After decades of increasing openness in global trade, the past few years have seen a shift towards greater protectionism as a result of trade wars between China and the US, the disruption in supply chains caused by the pandemic, and more recently the war in Ukraine.
These megatrends are undermining the global trade system, according to José Viñals, group chairman at Standard Chartered, speaking at the seventh annual World Trade Symposium, held in London on March 31.
Another megatrend is the explosion in cross-border e-commerce, which has driven global services trade, Mr Viñals identified. However, the World Trade Organization (WTO) does not have the correct rules in place to address that phenomenon.
“We are at a juncture where we have a global trade order that is not fit for purpose for the changes that have taken place – and will continue to take place – in the global economy in the 21st century. We need a resetting for this century.”
“We are at a juncture where we have a global trade order that is not fit for purpose for the changes that have taken place – and will continue to take place – in the global economy in the 21st century. We need a resetting for this century,” he said.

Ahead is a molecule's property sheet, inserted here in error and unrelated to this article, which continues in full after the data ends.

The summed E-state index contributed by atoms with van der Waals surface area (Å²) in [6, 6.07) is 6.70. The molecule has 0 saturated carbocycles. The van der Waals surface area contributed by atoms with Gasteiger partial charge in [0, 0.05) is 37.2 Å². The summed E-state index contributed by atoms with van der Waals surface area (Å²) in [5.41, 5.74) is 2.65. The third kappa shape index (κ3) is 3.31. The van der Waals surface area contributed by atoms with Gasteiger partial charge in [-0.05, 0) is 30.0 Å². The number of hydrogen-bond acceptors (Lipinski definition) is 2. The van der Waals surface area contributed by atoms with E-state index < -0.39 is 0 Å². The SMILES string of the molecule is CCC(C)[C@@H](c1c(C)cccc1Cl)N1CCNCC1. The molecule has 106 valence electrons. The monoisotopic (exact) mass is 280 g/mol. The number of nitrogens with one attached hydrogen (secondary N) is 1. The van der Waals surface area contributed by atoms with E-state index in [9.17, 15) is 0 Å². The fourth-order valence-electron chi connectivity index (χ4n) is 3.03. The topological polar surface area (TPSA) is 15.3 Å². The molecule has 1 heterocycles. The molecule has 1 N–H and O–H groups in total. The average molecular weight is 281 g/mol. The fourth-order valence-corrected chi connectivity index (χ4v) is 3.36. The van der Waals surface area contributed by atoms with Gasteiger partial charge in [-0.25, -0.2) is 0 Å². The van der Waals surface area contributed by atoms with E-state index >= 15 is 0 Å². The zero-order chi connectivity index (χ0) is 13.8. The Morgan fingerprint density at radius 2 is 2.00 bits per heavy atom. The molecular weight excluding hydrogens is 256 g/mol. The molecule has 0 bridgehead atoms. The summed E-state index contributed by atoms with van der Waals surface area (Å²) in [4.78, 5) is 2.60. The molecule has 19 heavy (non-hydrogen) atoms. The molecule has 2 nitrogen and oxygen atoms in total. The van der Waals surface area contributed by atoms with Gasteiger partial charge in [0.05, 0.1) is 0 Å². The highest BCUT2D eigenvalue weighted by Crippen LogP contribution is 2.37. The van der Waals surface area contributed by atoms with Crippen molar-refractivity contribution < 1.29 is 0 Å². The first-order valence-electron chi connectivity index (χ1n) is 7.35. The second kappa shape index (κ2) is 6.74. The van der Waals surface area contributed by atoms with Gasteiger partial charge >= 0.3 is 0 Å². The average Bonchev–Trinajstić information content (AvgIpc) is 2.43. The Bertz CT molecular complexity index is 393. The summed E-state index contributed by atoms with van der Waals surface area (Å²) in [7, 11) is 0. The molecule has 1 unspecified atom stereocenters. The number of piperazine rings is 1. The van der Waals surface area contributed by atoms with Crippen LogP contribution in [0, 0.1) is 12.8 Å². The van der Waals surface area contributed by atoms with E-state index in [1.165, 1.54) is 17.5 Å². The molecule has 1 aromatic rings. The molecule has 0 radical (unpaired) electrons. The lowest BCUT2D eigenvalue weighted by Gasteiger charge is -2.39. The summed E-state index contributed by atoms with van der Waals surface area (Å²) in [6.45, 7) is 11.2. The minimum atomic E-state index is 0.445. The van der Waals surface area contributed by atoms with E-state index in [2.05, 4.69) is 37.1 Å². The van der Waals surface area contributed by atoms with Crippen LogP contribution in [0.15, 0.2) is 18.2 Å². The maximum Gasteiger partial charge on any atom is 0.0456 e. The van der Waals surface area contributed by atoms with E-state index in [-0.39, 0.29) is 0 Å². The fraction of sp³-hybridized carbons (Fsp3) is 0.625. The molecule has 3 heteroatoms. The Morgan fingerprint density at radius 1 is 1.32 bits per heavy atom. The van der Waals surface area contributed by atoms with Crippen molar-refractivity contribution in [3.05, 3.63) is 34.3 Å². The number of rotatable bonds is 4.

In addition to a shift away from multilateralism, there is a meaningful reorganisation of global trade corridors. Standard Chartered, which has a large footprint in emerging markets, has witnessed the growth in south-south trade corridors over recent years.
For example, many firms started to restructure their supply chains as a result of the US-China trade wars. “The so-called ‘China plus’ strategy involves many producers keeping factories in China to supply the domestic market, which is huge. However, given the uncertainties about tariffs imposed on exports from China, many firms also have another set of factories in [countries such as] Vietnam and Cambodia to supply to the rest of the world,” Mr Viñals explained….
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